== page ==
The faithfulness of the Meads is shown in other ways, as well. Nathan and Rebecca accepted third baptisms and confirmations on February 3, 1876.[21] They donated money for the construction of the Salt Lake Temple and Nathan was ordained to the office of High Priest in the church’s lay priesthood.[22] This is a good indication that he was a practicing member of the church and Rebecca’s race was not seen as an impediment to his priesthood status.

Rebecca died on August 4, 1881 and was buried in the Salt Lake City Cemetery.[23] It is uncertain how old she was at her death. The death register listed her birth year as 1837, which is certainly incorrect given that Lewis Foscue described her as an enslaved girl in his 1836 will. It is more likely she was born in 1833 and was about forty-eight years old when cancer took her life.[24] She remained a faithful member of the LDS church all her life and her funeral took place in the Eleventh Ward schoolhouse.[25]

After her premature death, Nathan remarried twice. When he died, Nathan and Rebecca’s surviving daughter, Margarett, petitioned the court to name an impartial person as administrator of his estate. She argued that Nathan’s third wife should not be awarded his “homestead” because it had been “acquired” by Nathan’s first wife, Rebecca Meads. Margarett’s argument implies that Rebecca may have received at least a portion of her rightful inheritance from her father.[26]

It is unclear whether Rebecca’s mixed racial heritage was always known or was later discovered when her children and grandchildren were born. Her access to higher temple ordinances was used as an example of an exception made to the church’s racial priesthood and temple bans. In 1885, Lorah Berry, a Mormon whose father was biracial, petitioned her stake leader, Joseph E. Taylor, to allow her to be endowed and obtain a polygamous sealing. Lorah based her claim on a precedent she was aware of in the Salt Lake Stake. She argued that "Brother Meads" of the Eleventh Ward had married a “quadroon” who had received her endowment and an eternal sealing. Lorah said that the Meads children were “very dark.” Her plea was apparently denied by LDS church president John Taylor despite her stake leader verifying the truth of her claim.[27]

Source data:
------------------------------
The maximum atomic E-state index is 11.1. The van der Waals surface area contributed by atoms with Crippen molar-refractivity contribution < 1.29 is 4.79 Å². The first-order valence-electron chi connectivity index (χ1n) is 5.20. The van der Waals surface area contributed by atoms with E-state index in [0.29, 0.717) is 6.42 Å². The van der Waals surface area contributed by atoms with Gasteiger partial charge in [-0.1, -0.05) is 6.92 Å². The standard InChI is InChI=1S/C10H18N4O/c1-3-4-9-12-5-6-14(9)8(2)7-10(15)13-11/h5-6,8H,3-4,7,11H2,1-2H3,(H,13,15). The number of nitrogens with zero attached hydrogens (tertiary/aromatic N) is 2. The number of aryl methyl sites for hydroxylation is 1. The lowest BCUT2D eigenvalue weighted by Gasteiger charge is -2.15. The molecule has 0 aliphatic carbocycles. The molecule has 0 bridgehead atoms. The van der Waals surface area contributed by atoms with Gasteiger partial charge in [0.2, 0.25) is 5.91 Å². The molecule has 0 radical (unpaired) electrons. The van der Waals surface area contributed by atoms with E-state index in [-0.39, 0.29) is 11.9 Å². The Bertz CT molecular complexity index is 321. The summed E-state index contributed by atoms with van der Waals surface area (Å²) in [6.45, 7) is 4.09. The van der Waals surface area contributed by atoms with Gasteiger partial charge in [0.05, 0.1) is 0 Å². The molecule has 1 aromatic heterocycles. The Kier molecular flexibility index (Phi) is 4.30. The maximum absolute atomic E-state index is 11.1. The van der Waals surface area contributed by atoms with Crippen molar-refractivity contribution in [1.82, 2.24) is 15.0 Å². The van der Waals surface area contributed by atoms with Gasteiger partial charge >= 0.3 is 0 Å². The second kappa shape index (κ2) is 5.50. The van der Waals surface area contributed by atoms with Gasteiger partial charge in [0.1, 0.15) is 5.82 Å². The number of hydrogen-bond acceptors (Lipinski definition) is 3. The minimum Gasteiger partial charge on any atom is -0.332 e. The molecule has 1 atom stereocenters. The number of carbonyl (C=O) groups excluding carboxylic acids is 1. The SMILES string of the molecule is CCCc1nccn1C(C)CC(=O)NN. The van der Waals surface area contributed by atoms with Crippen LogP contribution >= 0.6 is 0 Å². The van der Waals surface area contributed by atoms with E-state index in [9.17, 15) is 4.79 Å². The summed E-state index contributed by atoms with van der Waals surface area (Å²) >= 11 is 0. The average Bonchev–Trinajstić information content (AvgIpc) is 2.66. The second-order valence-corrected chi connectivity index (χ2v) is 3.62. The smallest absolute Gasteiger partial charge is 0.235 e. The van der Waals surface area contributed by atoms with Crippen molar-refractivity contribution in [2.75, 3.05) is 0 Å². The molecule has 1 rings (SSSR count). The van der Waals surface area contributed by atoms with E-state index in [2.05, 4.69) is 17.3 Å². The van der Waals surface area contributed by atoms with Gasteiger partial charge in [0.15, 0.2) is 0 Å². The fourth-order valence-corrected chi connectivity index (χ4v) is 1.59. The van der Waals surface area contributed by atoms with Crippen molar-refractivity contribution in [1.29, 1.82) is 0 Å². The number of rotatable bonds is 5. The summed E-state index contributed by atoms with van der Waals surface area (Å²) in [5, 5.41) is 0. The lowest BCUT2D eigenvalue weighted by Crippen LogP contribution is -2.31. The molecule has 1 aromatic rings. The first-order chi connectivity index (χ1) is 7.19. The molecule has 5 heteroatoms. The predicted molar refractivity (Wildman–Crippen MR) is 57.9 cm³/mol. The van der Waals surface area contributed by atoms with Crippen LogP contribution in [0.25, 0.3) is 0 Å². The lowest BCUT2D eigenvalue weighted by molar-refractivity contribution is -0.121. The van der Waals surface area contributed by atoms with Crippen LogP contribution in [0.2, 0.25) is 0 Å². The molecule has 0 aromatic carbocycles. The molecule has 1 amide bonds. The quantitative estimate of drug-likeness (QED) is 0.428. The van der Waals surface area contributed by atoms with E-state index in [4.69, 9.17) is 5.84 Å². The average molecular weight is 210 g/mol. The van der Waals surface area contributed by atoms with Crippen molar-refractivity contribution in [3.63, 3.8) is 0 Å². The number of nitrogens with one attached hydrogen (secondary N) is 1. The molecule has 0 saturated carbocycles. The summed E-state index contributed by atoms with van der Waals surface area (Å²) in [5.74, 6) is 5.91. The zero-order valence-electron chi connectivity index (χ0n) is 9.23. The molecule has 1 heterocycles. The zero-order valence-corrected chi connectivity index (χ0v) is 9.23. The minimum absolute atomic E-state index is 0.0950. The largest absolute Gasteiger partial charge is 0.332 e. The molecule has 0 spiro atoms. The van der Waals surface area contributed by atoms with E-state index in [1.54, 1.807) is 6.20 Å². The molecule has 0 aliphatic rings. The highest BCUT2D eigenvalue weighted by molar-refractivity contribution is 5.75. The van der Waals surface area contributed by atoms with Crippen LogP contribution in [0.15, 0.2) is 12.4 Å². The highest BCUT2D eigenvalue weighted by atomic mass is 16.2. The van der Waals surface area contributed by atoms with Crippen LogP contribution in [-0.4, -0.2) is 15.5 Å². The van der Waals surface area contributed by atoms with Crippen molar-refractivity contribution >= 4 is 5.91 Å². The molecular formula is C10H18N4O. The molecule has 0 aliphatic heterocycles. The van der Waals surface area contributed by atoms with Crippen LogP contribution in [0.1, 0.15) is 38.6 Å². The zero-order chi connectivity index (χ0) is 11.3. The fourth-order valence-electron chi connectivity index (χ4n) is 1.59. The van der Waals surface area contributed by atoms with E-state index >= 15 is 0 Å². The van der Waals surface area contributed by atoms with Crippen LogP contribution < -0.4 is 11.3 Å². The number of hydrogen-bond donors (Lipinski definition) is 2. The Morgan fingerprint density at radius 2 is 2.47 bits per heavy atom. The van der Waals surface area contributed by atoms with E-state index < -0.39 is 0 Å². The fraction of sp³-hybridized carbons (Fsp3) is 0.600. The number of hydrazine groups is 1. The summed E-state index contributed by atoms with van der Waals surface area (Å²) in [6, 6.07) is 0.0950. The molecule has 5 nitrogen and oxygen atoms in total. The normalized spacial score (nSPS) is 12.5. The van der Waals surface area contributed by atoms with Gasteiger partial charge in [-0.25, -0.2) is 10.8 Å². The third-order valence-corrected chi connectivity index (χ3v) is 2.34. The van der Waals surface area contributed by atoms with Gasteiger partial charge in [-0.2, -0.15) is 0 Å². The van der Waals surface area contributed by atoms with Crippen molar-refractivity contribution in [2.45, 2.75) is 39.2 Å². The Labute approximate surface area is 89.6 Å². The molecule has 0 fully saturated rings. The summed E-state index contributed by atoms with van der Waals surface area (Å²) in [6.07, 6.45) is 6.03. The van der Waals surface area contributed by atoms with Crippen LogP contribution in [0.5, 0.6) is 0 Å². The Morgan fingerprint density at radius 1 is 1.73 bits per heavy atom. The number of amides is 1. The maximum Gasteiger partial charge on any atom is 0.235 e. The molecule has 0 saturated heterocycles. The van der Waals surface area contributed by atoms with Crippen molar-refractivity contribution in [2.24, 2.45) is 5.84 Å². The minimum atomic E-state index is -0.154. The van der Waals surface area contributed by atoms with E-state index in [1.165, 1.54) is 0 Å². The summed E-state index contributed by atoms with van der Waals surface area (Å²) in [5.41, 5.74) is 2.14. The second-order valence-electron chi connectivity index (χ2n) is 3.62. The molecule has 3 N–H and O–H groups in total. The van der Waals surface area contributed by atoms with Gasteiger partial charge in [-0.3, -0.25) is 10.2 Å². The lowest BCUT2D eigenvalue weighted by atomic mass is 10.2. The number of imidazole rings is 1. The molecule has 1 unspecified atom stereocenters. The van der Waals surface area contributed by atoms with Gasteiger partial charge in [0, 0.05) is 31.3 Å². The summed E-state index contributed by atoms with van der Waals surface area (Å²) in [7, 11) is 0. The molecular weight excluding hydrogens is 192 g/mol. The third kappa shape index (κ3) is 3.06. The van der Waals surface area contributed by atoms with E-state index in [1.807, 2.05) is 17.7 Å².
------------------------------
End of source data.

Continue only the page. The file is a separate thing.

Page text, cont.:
To date, only two formerly enslaved black women are known to have received a temple endowment and sealing during their lifetimes and Rebecca Henrietta Foscue Bentley Meads is one of them.[28] 

by Tonya S. Reiter

Primary Sources

“Advertised Letters.” Cincinnati Daily Press, (Cincinnati, Ohio), 29 April 1860, 1.

Bureau of Vital Statistics. Utah Death Index, 1847-1966. Utah State Archives and Records Service. Salt Lake City, Utah.

“Card.” Deseret Evening News (Salt Lake City, Utah). 8 August 1881, 3.

Church of Jesus Christ of Latter-day Saints. Record of Members Collection. Eleventh Ward, Part 1. CR 375 8, book 1894, folder 1, images 56, 68, 479-480. Church History Library, Salt Lake City, Utah.

Church of Jesus Christ of Latter-day Saints. Record of Members Collection. Ohio (State), Part 1. CR 375 8, box 5007, folder 1, image 199. Church History Library, Salt Lake City, Utah.

Foscue, Lewis. Last Will and Testament. 5 Jan 1836. Claiborne County, Mississippi, Chancery Clerk. Transcript. Mississippi, U. S., Wills and Probate Records, 1780-1982.